Teduglutide (Gattex; NPS Pharmaceuticals) appeared safe and effective in patients with Crohn’s disease with short bowel syndrome requiring parenteral support, a study published in the Journal of Clinical Gastroenterology reported.
Teduglutide is a glucagon-like peptide-2 analog currently indicated to treat adults with short bowel syndrome who are dependent on parenteral support. Real-world data is not readily available in patients with Crohn’s disease and short bowel syndrome treated with teduglutide due to the rarity of short bowel syndrome.
Researchers conducted a retrospective cohort study between 2012–2014 to evaluate the safety and efficacy of teduglutide in these patients. They obtained demographic, clinical, and therapeutic data from medical record systems. A total of 13 patients with Crohn’s disease were included, of which 8 were on concomitant immunosuppression. At the start of teduglutide therapy, 69% were on parenteral nutrition and only one remained on parenteral nutrition at the end of follow-up.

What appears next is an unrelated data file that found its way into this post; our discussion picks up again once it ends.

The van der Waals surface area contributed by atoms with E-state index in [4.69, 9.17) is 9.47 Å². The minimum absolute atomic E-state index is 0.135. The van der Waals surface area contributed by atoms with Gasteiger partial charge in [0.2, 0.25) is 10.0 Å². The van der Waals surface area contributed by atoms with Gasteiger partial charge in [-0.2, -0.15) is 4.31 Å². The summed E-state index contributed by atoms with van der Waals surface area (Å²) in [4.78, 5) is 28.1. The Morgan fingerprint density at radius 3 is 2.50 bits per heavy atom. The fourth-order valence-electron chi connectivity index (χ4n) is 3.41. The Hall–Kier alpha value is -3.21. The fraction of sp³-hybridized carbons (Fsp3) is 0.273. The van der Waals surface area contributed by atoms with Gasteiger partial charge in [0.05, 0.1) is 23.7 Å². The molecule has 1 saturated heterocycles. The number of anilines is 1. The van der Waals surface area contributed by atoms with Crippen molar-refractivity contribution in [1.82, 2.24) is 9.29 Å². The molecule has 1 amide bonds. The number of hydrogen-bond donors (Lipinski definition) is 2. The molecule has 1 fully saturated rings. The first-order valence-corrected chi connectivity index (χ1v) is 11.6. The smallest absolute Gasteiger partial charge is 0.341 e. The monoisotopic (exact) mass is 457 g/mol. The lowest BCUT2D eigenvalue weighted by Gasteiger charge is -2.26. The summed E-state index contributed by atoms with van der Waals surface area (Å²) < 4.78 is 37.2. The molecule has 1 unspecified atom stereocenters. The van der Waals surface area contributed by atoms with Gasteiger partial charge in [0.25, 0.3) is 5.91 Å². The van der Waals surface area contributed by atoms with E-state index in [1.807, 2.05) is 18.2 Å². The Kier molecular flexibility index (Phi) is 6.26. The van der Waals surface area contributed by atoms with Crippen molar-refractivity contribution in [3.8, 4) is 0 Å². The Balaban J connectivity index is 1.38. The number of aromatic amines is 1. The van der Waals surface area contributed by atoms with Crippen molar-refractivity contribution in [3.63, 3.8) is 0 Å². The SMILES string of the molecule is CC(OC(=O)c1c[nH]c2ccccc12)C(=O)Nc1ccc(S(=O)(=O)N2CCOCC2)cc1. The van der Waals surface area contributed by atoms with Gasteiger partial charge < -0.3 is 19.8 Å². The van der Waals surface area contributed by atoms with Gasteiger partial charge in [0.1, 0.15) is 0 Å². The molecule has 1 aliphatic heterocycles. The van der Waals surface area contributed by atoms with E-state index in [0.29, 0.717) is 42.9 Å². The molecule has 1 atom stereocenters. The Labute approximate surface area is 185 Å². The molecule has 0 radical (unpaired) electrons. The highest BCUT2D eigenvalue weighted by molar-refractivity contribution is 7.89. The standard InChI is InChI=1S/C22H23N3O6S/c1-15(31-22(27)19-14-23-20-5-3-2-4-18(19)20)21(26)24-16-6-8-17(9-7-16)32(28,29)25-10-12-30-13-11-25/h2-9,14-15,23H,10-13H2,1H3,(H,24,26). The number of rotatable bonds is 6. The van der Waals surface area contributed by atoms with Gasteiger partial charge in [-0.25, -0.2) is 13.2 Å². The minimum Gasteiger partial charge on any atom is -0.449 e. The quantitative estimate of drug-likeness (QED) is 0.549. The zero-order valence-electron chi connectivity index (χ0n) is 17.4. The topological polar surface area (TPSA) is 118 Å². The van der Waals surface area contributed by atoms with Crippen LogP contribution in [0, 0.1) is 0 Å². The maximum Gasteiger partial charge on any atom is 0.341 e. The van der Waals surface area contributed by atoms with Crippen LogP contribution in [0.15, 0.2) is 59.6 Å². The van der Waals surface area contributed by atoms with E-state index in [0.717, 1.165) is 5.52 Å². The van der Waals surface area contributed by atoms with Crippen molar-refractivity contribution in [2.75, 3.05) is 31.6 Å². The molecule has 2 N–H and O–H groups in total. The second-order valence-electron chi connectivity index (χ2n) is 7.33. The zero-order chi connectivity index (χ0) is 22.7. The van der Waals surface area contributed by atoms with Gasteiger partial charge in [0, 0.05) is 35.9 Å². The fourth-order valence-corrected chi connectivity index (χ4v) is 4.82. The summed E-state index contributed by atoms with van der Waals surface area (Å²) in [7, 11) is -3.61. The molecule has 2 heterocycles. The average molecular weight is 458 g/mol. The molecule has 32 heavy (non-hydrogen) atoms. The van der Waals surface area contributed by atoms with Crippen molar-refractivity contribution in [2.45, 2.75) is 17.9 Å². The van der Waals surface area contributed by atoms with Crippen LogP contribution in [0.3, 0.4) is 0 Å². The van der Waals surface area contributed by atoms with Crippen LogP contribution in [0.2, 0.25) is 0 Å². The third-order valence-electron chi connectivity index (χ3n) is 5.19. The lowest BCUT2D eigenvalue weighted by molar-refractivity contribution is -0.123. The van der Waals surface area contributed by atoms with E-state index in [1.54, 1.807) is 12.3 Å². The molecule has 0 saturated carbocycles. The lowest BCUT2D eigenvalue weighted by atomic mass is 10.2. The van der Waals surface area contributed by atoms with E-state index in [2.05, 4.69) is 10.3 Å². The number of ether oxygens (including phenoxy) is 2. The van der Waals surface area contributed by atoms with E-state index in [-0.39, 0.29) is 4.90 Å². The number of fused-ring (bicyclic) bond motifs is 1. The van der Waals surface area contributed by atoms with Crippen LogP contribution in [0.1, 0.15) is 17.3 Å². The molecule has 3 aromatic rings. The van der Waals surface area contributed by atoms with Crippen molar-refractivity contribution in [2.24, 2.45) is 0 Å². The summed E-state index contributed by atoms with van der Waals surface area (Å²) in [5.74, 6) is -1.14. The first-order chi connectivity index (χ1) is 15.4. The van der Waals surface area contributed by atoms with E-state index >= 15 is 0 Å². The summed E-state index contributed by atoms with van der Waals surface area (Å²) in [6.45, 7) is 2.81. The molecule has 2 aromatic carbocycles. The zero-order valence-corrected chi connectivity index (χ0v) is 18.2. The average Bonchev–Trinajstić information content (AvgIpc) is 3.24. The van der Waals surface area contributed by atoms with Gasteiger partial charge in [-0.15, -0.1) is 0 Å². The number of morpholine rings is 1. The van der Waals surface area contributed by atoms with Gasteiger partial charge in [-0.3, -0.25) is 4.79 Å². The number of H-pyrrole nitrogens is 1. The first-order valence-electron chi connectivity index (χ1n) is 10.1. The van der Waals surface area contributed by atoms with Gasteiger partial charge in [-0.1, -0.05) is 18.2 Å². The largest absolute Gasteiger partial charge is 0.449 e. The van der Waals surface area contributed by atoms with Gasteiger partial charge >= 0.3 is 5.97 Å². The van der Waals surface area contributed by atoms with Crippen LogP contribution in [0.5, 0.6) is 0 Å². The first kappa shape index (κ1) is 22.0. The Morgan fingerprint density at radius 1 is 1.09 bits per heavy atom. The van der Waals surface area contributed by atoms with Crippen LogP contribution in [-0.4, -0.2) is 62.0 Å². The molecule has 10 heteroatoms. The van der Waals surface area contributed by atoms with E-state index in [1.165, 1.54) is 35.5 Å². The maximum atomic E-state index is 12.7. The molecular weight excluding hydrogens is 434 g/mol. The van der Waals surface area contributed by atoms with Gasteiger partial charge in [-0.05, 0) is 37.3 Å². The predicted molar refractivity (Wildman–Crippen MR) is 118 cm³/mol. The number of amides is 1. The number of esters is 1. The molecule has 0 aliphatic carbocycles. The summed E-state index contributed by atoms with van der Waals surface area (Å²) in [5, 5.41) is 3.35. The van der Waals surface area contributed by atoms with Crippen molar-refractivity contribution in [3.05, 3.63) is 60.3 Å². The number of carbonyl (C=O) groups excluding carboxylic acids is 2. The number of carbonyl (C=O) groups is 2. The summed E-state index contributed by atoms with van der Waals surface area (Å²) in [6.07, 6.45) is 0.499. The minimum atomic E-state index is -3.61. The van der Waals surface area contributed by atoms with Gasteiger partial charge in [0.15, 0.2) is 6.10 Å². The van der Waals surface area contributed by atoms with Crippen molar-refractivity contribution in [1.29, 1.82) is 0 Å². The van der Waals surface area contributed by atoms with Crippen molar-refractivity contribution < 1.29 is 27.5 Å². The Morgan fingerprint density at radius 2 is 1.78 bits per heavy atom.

Prior to teduglutide, all patients were on intravenous fluids (IVF); median IVF was 9000mL weekly. IVF requirements reduced by a median of 3100mL weekly and 6 patients (46%) discontinued IVF. Treatment-related adverse events were obstructive symptoms, pancreatitis, asymptomatic lipase and amylase elevation, nausea, and abdominal pain. Four patients experienced catheter-related sepsis.
Overall, treatment with teduglutide appeared safe and the majority of patients were weaned off parenteral support.
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